Review of Into That Darkness Peering: Nightmarish Tales Of The Macabre Vol. 1 by Edgar Allan Poe

SFFaudio Review

Into That Darkness Peering: Nightmarish Tales Of The Macabre Vol. 1Into That Darkness Peering: Nightmarish Tales Of The Macabre – Vol. 1SFFaudio Essential
By Edgar Allan Poe; Read by Wayne June
Published: March 2008
ISBN: 0977845303
Themes: / Horror / Revenge / Cats / Noir / Wine /

Three tales from the original master of horror fiction, Edgar Allan Poe! Included in this collection are “The Raven”, “The Black Cat” and “The Cask Of Amontillado.”

Three classic tales. These stories are so familiar as to be almost genetic. They are the foundation for whole modern genres. Noir, Crime and Horror fiction were sired by Poe. Hear three of his finest in this, their finest form.

“The Raven” follows the curious events in one evening of unnamed brooding narrator. Whilst reading a tome of “forgotten lore” he hears a knocking on his door. What follows is a rhymed narrative rumination on the portentous meaning of the feathered visitor’s single utterance. Nevermore will you need to wait for another version. This one’s definitive.

“The Black Cat” is a first person account of the alcoholic events leading an animal lover to the depths of depravity and beyond into horror. This tale seems to encapsulate the entire fevered imaginings of the American temperance movement. Its supernatural elements are minor compared to its un-romantic view of an unrestricted humanity stripped of the superego. In other words, it’s a killer story.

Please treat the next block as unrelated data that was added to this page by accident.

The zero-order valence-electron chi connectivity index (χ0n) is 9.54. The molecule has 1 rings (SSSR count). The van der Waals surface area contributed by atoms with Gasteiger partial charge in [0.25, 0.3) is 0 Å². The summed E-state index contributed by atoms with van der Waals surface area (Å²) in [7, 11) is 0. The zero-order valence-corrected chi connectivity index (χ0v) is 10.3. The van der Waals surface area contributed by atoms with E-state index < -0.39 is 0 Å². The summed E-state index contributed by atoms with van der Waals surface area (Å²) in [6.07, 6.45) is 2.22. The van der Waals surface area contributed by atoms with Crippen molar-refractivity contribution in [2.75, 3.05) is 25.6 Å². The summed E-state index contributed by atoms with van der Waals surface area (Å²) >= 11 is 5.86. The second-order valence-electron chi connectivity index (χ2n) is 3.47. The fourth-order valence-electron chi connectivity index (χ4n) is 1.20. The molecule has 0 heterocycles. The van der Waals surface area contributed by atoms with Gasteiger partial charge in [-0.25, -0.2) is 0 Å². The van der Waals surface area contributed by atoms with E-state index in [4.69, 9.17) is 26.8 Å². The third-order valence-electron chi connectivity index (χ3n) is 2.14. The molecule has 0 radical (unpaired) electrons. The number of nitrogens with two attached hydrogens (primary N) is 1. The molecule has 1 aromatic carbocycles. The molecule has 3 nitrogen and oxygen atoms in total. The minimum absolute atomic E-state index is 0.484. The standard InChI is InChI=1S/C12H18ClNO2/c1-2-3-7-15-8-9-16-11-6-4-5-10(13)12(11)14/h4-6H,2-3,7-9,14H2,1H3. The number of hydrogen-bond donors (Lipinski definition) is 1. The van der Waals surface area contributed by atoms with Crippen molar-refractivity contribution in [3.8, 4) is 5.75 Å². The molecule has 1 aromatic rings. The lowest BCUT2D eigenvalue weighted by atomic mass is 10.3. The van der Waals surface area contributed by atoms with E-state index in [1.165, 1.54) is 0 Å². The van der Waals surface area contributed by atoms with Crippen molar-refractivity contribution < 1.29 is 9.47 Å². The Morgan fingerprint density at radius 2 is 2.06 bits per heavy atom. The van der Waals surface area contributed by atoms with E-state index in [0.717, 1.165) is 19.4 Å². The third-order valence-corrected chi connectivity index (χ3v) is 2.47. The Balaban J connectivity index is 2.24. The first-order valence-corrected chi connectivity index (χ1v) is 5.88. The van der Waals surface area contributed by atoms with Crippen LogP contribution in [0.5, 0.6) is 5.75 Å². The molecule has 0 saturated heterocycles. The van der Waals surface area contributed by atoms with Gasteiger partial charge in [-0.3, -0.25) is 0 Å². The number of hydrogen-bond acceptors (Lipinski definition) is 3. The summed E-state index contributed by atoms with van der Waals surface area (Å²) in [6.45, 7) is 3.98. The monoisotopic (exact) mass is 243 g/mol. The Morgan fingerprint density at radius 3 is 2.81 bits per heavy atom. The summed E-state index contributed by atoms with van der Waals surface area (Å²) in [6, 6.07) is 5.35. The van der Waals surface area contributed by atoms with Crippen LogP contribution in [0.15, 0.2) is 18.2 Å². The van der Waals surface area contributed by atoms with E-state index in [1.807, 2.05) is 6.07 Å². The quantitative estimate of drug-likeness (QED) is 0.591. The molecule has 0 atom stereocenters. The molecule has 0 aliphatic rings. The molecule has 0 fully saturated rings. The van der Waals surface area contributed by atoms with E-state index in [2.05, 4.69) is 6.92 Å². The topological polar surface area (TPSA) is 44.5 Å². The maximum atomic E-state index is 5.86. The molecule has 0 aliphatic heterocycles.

“The Cask Of Amontillado” is a strong tale of cold, cavernous revenge served with a very dry sherry, one brick at a time. This is one of Poe’s most enigmatic works. What precisely the revenge is for, or if there indeed was any real vengence required (despite the narrator’s claim) has haunted scholars. However you interpret it, it does push all the “great horror story” buttons in you.

Narrator Wayne June assures us that he’s done his research on this new series of definitive Edgar Allan Poe readings, and in listening you’ll absolutely have to agree. Place names and pronunciations are perfect – accents and action are exact. You can often tell when a narrator is bluffing it, surfing through the sentences blindly. That absolutely doesn’t happen here. In Poe’s most famous narrative poem The Raven, for instance, there’s nary a line that doesn’t contain an archaic word that’d flummox. June never falters. He’s got them all sussed. The Black Cat too, has never sounded better. June captures the sympathetic first person narrative and then drives home the barbarity flawlessly. Light accents make “The Cask Of Amontillado”, the most difficult of the three tales here, flow like an old vintage newly discovered. There are already many versions of these three classics available on audio, but I’d venture not a single one could come even close to match any of these three. Wayne June’s voice is perfectly matched to the melancholic material. As was the case with his superlative Lovecraft recordings, nobody else’s voice is more more morbidly macabre than is Wayne June’s. This is essential listening.

Posted by Jesse Willis

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